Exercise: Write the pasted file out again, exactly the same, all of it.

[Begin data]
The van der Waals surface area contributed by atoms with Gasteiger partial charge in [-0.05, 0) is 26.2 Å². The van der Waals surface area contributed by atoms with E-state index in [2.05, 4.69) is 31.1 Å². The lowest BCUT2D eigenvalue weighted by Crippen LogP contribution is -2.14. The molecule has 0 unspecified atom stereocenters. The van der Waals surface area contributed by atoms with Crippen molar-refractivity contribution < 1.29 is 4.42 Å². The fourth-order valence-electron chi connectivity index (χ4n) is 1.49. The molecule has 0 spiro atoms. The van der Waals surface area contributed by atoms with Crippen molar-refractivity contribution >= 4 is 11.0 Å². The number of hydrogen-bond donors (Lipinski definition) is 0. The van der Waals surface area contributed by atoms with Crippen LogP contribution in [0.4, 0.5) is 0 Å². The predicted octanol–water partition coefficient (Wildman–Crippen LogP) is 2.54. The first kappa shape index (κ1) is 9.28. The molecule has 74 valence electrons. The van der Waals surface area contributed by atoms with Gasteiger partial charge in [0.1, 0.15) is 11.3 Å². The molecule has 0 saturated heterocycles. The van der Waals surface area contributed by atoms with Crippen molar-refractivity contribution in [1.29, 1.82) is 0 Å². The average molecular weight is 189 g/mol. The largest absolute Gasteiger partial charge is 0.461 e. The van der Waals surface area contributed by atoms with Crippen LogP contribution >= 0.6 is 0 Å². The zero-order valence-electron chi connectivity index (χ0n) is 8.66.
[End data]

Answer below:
The van der Waals surface area contributed by atoms with Gasteiger partial charge in [-0.05, 0) is 26.2 Å². The van der Waals surface area contributed by atoms with E-state index in [2.05, 4.69) is 31.1 Å². The lowest BCUT2D eigenvalue weighted by Crippen LogP contribution is -2.14. The molecule has 0 unspecified atom stereocenters. The van der Waals surface area contributed by atoms with Crippen molar-refractivity contribution < 1.29 is 4.42 Å². The fourth-order valence-electron chi connectivity index (χ4n) is 1.49. The molecule has 0 spiro atoms. The van der Waals surface area contributed by atoms with Crippen molar-refractivity contribution >= 4 is 11.0 Å². The number of hydrogen-bond donors (Lipinski definition) is 0. The van der Waals surface area contributed by atoms with Crippen LogP contribution in [0.4, 0.5) is 0 Å². The predicted octanol–water partition coefficient (Wildman–Crippen LogP) is 2.54. The first kappa shape index (κ1) is 9.28. The molecule has 74 valence electrons. The van der Waals surface area contributed by atoms with Gasteiger partial charge in [0.1, 0.15) is 11.3 Å². The molecule has 0 saturated heterocycles. The van der Waals surface area contributed by atoms with Crippen molar-refractivity contribution in [1.29, 1.82) is 0 Å². The average molecular weight is 189 g/mol. The largest absolute Gasteiger partial charge is 0.461 e. The van der Waals surface area contributed by atoms with Crippen LogP contribution >= 0.6 is 0 Å². The zero-order valence-electron chi connectivity index (χ0n) is 8.66.